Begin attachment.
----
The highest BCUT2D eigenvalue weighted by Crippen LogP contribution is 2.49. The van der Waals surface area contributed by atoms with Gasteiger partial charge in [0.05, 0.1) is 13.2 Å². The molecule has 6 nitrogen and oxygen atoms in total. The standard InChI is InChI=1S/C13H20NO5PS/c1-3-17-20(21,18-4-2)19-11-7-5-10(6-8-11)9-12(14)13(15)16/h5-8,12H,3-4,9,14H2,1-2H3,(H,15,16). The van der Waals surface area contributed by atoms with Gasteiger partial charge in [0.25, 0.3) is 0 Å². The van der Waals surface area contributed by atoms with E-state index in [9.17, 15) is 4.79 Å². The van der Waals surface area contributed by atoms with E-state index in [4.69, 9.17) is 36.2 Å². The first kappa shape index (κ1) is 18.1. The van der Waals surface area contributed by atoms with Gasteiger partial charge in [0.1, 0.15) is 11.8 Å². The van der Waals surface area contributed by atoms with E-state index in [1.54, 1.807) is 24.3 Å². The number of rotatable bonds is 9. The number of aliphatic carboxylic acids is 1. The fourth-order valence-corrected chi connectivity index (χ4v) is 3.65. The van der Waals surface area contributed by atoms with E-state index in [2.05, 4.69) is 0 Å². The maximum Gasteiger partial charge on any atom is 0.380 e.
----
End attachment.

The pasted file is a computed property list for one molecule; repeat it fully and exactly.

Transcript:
The highest BCUT2D eigenvalue weighted by Crippen LogP contribution is 2.49. The van der Waals surface area contributed by atoms with Gasteiger partial charge in [0.05, 0.1) is 13.2 Å². The molecule has 6 nitrogen and oxygen atoms in total. The standard InChI is InChI=1S/C13H20NO5PS/c1-3-17-20(21,18-4-2)19-11-7-5-10(6-8-11)9-12(14)13(15)16/h5-8,12H,3-4,9,14H2,1-2H3,(H,15,16). The van der Waals surface area contributed by atoms with Gasteiger partial charge in [0.25, 0.3) is 0 Å². The van der Waals surface area contributed by atoms with E-state index in [9.17, 15) is 4.79 Å². The van der Waals surface area contributed by atoms with E-state index in [4.69, 9.17) is 36.2 Å². The first kappa shape index (κ1) is 18.1. The van der Waals surface area contributed by atoms with Gasteiger partial charge in [0.1, 0.15) is 11.8 Å². The van der Waals surface area contributed by atoms with E-state index in [1.54, 1.807) is 24.3 Å². The number of rotatable bonds is 9. The number of aliphatic carboxylic acids is 1. The fourth-order valence-corrected chi connectivity index (χ4v) is 3.65. The van der Waals surface area contributed by atoms with E-state index in [2.05, 4.69) is 0 Å². The maximum Gasteiger partial charge on any atom is 0.380 e.